Bustin' Out 1982 - New Wave To New Beat Volume 2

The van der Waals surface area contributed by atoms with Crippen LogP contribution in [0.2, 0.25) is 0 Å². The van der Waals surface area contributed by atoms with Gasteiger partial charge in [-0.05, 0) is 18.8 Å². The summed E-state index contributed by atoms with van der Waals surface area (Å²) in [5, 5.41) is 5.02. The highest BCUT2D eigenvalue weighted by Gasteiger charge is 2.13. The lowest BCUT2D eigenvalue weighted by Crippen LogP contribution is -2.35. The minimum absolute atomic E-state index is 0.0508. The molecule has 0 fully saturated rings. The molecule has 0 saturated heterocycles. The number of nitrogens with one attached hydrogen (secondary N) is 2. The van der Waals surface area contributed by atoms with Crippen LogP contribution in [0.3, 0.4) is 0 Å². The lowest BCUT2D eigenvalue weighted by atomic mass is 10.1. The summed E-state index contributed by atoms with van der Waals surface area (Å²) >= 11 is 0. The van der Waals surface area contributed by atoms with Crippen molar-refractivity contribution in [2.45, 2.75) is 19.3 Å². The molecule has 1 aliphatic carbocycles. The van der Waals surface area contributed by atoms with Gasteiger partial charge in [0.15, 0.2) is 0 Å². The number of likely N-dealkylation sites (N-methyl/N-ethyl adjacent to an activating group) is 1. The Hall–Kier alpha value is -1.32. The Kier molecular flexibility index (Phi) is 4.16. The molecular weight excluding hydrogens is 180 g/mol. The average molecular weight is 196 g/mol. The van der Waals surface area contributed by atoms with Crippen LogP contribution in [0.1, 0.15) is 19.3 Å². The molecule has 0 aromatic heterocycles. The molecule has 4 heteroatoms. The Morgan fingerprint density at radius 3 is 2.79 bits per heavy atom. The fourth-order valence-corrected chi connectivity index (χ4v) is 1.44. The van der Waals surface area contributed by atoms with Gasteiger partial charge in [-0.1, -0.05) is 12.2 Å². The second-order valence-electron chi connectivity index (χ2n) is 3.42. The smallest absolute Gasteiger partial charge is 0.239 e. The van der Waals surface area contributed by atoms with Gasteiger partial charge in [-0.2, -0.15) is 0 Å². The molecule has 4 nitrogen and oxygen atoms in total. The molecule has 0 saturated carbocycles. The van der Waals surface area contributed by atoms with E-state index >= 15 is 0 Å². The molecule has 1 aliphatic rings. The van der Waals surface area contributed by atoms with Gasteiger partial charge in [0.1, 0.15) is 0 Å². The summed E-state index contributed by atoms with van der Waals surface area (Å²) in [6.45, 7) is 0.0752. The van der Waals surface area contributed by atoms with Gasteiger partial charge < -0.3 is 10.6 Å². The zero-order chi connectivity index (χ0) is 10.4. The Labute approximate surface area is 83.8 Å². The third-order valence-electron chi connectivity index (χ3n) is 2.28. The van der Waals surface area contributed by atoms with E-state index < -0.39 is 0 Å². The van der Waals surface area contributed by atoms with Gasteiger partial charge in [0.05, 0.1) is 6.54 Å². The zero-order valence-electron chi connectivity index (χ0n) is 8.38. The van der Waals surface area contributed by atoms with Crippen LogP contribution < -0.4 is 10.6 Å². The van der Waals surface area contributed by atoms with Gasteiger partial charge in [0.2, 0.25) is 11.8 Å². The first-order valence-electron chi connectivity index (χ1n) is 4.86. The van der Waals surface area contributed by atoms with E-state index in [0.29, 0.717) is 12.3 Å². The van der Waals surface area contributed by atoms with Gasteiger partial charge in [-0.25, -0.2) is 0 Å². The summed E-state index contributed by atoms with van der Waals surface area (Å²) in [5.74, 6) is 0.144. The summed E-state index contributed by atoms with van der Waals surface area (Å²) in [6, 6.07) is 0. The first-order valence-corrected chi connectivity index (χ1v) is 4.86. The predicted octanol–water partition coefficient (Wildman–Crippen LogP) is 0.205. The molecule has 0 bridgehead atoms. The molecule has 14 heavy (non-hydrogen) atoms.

Bustin' Out 1982: New Wave To New Beat Volume 2 is the second installment in veteran DJ Mike Maguire's fascinating new mission aimed at charting the groundbreaking developments in electronic-based music through the '80s. The set kicks off in Germany with Düsseldorf's proto-industrial electronic body music exponents, Die Krupps and the 6-minute 12" version of "Goldfinger," their irreverent take on electronically-cultivated pop music. Klein & MBO's unadulterated dancefloor classic "Dirty Talk" marked the blueprint for the oncoming house revolution. The importance of the trio of New York acts contained in this collection is inestimable. South Bronx sisters ESG, who opened Manchester's Hacienda, remained above pigeonholing, influencing everything from hip-hop to house. The second monolithic Big Apple outing is "Hip Hop Be Bop" by Man Parrish, whose ingenious welding of Kraftwerk robo-sonics and European synth-pop sounds were a crossover club sensation. Thirdly is "Planet Rock" by Afrika Bambaataa and Soul Sonic Force, who crafted the first hip-hop record to use a drum machine, setting the electronic rhythm beast loose in hip-hop, paving the way for electro and bringing a unifying house music sensibility to the party. Gary Numan is represented by "Music For Chameleons," displaying a more mature, haunted city style than earlier outings. Ex-Throbbing Gristle duo Chris & Cosey are present here, with the popping proto-electro of "Impulse," as well as Belgium's new-beat pioneers Front 242 whose "U-Men" is possibly the rarest item on display here. Meanwhile Mark Stewart, who by 1982 had left Bristol social agitators The Pop Group, released the Jerusalem EP which featured the bleak alien dub-funk of "Welcome To Liberty City," a suitably unsettling backdrop for his wired urban reportage. This is neatly followed by Dub Syndicate's "Pounding System." A more avant-jazz flavored other-worldliness, even foreshadowing dubstep, continues with Benjamin Lew and Steve Brown, and Shriekback are represented here with their rousing funk chant of "My Spine Is My Bassline," as well as Colourbox with their 4AD debut "Breakdown." Another serious master-stroke is the inclusion of South London's infamous Portion Control, whose fearsome brand of "electro punk" is represented by "Fiends." The set ends with the hugely-influential but obscure Pylon, from Athens, Georgia. "Four Minutes" was the B-side of the 12" version of their Beep single, heaving through a crashing, alien dronescape, making a suitably unorthodox finale for this rather fine summation of a year when blips on the musical radar often assumed depth charge proportions. Extensive sleeve notes written by Kris Needs in a full-color 24-page booklet. Artwork by Mike Coles (Malicious Damage). Housed in special (carbon neutral) 3-panel digi-packaging.